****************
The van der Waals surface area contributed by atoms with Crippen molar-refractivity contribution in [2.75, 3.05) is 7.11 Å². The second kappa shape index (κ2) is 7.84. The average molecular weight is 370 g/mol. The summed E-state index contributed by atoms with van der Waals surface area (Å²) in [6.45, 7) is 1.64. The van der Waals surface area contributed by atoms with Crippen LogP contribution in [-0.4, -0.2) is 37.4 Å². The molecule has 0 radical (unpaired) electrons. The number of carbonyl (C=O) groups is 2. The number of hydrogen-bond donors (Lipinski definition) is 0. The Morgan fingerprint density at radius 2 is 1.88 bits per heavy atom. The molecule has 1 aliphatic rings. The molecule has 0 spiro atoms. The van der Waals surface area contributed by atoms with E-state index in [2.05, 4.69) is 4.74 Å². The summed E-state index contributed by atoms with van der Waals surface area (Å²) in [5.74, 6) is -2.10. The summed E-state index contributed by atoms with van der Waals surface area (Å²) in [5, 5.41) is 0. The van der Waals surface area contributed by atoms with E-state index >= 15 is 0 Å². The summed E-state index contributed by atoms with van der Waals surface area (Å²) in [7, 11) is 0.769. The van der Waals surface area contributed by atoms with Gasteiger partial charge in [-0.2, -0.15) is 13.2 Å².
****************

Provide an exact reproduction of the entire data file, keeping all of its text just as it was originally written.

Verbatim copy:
The van der Waals surface area contributed by atoms with Crippen molar-refractivity contribution in [2.75, 3.05) is 7.11 Å². The second kappa shape index (κ2) is 7.84. The average molecular weight is 370 g/mol. The summed E-state index contributed by atoms with van der Waals surface area (Å²) in [6.45, 7) is 1.64. The van der Waals surface area contributed by atoms with Crippen LogP contribution in [-0.4, -0.2) is 37.4 Å². The molecule has 0 radical (unpaired) electrons. The number of carbonyl (C=O) groups is 2. The number of hydrogen-bond donors (Lipinski definition) is 0. The Morgan fingerprint density at radius 2 is 1.88 bits per heavy atom. The molecule has 1 aliphatic rings. The molecule has 0 spiro atoms. The van der Waals surface area contributed by atoms with E-state index in [2.05, 4.69) is 4.74 Å². The summed E-state index contributed by atoms with van der Waals surface area (Å²) in [5.74, 6) is -2.10. The summed E-state index contributed by atoms with van der Waals surface area (Å²) in [5, 5.41) is 0. The van der Waals surface area contributed by atoms with E-state index >= 15 is 0 Å². The summed E-state index contributed by atoms with van der Waals surface area (Å²) in [7, 11) is 0.769. The van der Waals surface area contributed by atoms with Gasteiger partial charge in [-0.2, -0.15) is 13.2 Å².